new ; chimp champ—his name is  Sammy. All samee Normalite—yes? 
^Many families, so 'tis written, are  seeking jars from the Red Cross.  Let
there be peace! By coming to  the Normal—and obtaining a seat  in the
rear of any of our classes on  the day the grades are returned;  they'll
see numerous jars, any of  which are gladly gotten rid of.  August 8, 9, 10
and 11 have been  selected for a series of lectures  which Dr. Henry
Neumann, author  and lecturer, will give in the Normal  school auditorium.
Dr. Neumann  will speak primarily concerning  "Four Outstanding Recent
Books."  Willa S. Cather's "Shadows on the  Rock," James Truslow Adams'
"The  Epic of America," Ole Rolvaag's  "Their Father's God" and Van  Wyck
Brooks' "The Life of Emerson"  will be reviewed in consecutive  order at 8
p. m. beginning August 8.  Two assemblies, one Monday at 11  o'clock and
the other at the regular  time on Tuesday, will be presented  with Dr.
Neumann as speaker. The  lectures are to be free to the public.  Has
Written Books  Dr. Neumann is the author of  "Education for M o r a l
Growth,"  "Drums of Morning," " M o d e rn  Youth and Marriage," and his
brochures  consist of "Moral Values in  Secondary Education" and "Teaching 
American Ideals Through Literature."  "Moral Education in College 
Teaching" and "The Child—His Nature  and His Needs" comprise chapters
 written by the famous author.  Having graduated in 1900 from the  Business
Administration College in I  New York City with a Phi 'Beta  Kappa honor,
the lecturer attended  both Cornell and Columbia, where  he obtained his
doctor's degree. He  then returned to the Business Administration  College
and taught education  and English. Later he acted  as instructor in moral
education at  the University of Wisconsin, after  which he taught in Ohio
State University  and the University of California.  The Brooklyn Society
for  Ethical Culture claimed him for a  leader since 1911. Again, he acted 
as vice-president of the Lincoln  Settlement for Colored People. Neumann's 
home is in Brooklyn, N. Y.  -o :—  It is something of a mental
journey  from "Camille in Roaring  Camp'* to "Alison's House," especially 
with "Liliom" and "Cradle Song"  as way stations. Yet this is the  route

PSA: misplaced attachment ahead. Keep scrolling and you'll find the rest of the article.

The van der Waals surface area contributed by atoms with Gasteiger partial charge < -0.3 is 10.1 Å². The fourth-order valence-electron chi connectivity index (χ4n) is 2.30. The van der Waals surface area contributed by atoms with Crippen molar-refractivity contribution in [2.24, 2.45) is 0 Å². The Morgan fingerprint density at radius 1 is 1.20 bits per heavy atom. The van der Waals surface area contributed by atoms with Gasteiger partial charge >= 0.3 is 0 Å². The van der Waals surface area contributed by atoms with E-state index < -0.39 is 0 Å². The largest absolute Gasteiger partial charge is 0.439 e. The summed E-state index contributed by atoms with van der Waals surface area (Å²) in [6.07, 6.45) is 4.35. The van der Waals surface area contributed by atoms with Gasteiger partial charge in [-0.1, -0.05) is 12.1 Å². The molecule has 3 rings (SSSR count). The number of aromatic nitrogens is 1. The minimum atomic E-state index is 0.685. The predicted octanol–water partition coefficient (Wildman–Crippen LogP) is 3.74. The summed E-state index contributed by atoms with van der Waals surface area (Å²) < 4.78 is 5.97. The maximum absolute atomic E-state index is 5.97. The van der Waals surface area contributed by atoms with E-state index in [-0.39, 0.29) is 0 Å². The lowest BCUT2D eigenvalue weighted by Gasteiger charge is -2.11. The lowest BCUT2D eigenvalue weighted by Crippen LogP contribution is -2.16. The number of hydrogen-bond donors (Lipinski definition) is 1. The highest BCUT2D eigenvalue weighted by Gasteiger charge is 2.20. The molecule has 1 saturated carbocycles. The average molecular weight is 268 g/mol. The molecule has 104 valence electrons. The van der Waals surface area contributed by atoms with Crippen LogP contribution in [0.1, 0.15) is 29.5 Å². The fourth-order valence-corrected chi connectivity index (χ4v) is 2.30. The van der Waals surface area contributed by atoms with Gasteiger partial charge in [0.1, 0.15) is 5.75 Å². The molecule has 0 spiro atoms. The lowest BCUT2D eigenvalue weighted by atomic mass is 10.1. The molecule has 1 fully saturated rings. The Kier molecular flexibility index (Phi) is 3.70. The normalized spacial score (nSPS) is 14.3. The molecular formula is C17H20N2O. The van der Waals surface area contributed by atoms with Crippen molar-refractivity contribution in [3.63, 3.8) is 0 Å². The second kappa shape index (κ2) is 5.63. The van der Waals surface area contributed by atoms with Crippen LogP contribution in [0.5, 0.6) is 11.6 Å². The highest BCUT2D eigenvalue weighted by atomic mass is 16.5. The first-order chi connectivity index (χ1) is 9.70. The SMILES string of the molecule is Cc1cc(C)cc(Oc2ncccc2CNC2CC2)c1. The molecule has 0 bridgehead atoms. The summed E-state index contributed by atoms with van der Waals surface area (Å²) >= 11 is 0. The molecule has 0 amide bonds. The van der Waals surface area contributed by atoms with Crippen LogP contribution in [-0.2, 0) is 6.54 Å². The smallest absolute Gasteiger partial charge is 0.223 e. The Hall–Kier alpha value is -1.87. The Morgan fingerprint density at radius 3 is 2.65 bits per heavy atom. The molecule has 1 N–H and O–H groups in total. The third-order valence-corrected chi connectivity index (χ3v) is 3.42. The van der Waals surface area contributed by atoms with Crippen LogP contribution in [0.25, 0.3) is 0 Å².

which the audiences have taken  this year with the Normal  Drama Club under
Mr. Hoppe's able  direction, which always lifts the dramatic  productions
on this campus  well out of the class of the amateur.  Pulitzer Prize
Winner  "Alison's House," the 1931 Pulitzer  prize play, is a unique and
interesting  play by Susan Glaspell. It is  not obvious just how far the
author  intends to mirror the life of Emily  Dickinson, .poet of the
nineteenth  century, who for a time was almost  forgotten, when suddenly
our postwar  decade again became aware of  her poetry and pronounced it
great.  At any rate, the play changes Emily  Dickinson's environment from
the  cloistered New England college town  of Amherst to an unnamed Iowa 
village on the banks of the Mississippi  river. We are made to feel 
Chicago's cultural needs, not Boston's  intellectual assurance.  Main
Character Dead  If the meaning, or meanings, of  "Alison's House" are
somewhat obscure,  that did not prevent the cast  from portraying
characters in whom  we were very much interested. The  real heroine of the
play, Alison, never  appears; she has been dead eighteen  years.. Yet we
feel her influence—  even her presence—as did Elsa Stanhope, 
Eben and Father Stanhope.  This in itself was an accomplishment  and much
praise is due Dorothy  Fiala, Preston Wright and Mr.  Hoppe, who played
those parts. They  made Alison as real to us as she was  to them. Miss
Fiala had the most  difficult role, yet she interpreted it  with feeling